Shoaib Akhtar was never just a name – he was a brutal phenomenon

Published: December 12, 2017

A charged up Akhtar ran in and bowled a delivery that put the whole Kolkata stadium in pin-drop silence. PHOTO: AFP

Grab your helmets, put the pads on, strap your guards, and if possible, cover yourself in bubble wrap, because I am about to discuss the fastest bowler the world has ever witnessed. And trust me, he is fast.

Okay wait, that’s a lie. He is not just fast, but rather, brutally fast. How fast is ‘brutally fast’, you ask? Let me try to present some visuals that may help. Imagine cracking ribs, crushing toes and breaking wickets into two – this man, ladies and gentleman, has done it all.

Shoaib Akhtar is not just a name – it is a phenomenon. It includes breaking barriers, defying logic and utilising utmost supremacy in order to drive passion. Watching Akhtar was beyond nationalism alone. There are players that win you individual games and give you a moment to cherish. Then there are those players, like Akhtar, who not only win you games but also inspire an entire generation to play that very game.

Photo: AFP

Everything about Akhtar was odd, yet somehow in his oddness, we found fascination. A fascination so addicting that bowling as fast as possible became the new norm.

When Akhtar ran in to bowl, everyone felt a rush of blood. By the time he reached half way through his run-up, you could have completed your laundry, yet nobody would move an inch. Once he finally reached the crease, which would seem two oceans away from where he started, the crowd’s chants of surprise would be at their climactic point. Then he jumped, and you gasped.

The moment he released the ball, you had witnessed history.

Shoaib Akhtar picked up two important wickets, Pakistan vs West Indies, World Cup 1999, group stage, Bristol, May 16, 1999. Photo: AFP

Watching the fastest bowler on earth was truly an honour. He may have left the game, but his name has refused to fade away. If fast bowlers are known to be aggressive, then this man was the wildest of them all. Warnings, red cards and all the little gimmicks umpires have these days wouldn’t have restricted this man in any way. He was Akhtar, and he was bound to be free.

The freedom he exercised often got him in hot water with the Pakistan Cricket Board (PCB) as well, but he refused to be tamed. PCB has never been shy of committing blunders, but keeping Akhtar out of the game for five years was probably the biggest of them all. It still pains to think what could have been, had Akhtar played those five years. Nevertheless, even in his short, controversy-filled career, Akhtar gave this nation ever lasting memories.

How can we forget the deadliest bouncer to Brian Lara’s head? Within seconds, one of the greatest batsmen of all time was on the ground, with legs tucked in and hands behind his head. It was painful to see Lara hurt, but the man who would toil bowlers all day long was on the ground in front of Akhtar. If dominance ever had a visual, this would be it.

Then there was Virender Sehwag, whose off-stump went for a walk after Akhtar bowled a 91.2 miles bullet at him. I’ll be honest, the only reason I recalled this moment is because it involves Sehwag, the cricketer who looks best when silent. Sehwag is to social media what elaichi (cardamom) is to biryani – you can only wish it wasn’t ever put there to begin with. I’m just glad Akhtar uprooted his off-stump.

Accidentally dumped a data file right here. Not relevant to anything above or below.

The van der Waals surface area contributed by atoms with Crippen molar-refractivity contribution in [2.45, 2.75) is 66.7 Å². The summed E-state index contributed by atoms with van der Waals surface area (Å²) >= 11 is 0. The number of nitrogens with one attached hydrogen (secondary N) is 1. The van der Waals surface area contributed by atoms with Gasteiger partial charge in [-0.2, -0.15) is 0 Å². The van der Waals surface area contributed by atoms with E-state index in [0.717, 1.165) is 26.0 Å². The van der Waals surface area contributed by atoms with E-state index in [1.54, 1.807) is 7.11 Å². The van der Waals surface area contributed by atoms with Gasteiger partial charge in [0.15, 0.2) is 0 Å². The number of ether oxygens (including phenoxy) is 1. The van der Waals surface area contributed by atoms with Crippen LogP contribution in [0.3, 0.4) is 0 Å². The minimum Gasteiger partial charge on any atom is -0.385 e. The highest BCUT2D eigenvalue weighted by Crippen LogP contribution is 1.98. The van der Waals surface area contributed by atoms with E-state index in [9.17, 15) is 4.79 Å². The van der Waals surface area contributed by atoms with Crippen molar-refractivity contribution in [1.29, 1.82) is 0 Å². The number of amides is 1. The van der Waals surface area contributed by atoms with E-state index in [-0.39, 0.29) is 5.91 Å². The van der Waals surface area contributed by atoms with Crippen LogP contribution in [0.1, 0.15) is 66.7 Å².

Seeing Akhtar play against Australia was always a pleasure, as he gave Australians a taste of their own medicine. Bowling bouncers, glaring at the Australian batsmen like a predatory eagle, and then walking up to them to have a mouthful of words – who didn’t love to see Aussies being intimidated?

Lastly, the Asian Test Championship against India at Kolkata in 1999, has to be the best memory of Akhtar for all the right reasons. He was young, unbelievably fast, and bowling in front of a packed Kolkata stadium. The crowd had waited an eternity to see the legendary Sachin Tendulkar. Once he came out to bat, the stadium was buzzing with cheers and claps. Akhtar had just broken through the “wall of defence” called Rahul Dravid, but nobody cared. All the limelight was supposed to be on Tendulkar, yet Akhtar was destined to steal the show with just one delivery.

A charged up Akhtar ran in and bowled a delivery that put the whole Kolkata stadium in pin-drop silence. It was a deadly in-swinging yorker that took out Tendulkar’s middle stump. Everyone was stagnant; some in shock, others in sadness to see Tendulkar go. In this pure silence, there was only one man that let out a roar. He was no longer an unknown kid off the block; he was now Pakistan’s one and only “Rawalpindi Express”.

One of my regrets is that, despite being inspired by him to play cricket and fall in love with it, I have personally never gotten the chance to meet Akhtar. Nonetheless, I have not given up hope.

The man who couldn’t walk until the age of six went on to become the fastest bowler in the history of the game. If this doesn’t motivate you to achieve higher success in life, then I don’t know what will.

Hamza Junaid

Hamza Junaid

The author is an avid cricket follower and plays for a team called Gladiators based in New York. He tweets as @hamza_junaid1 (

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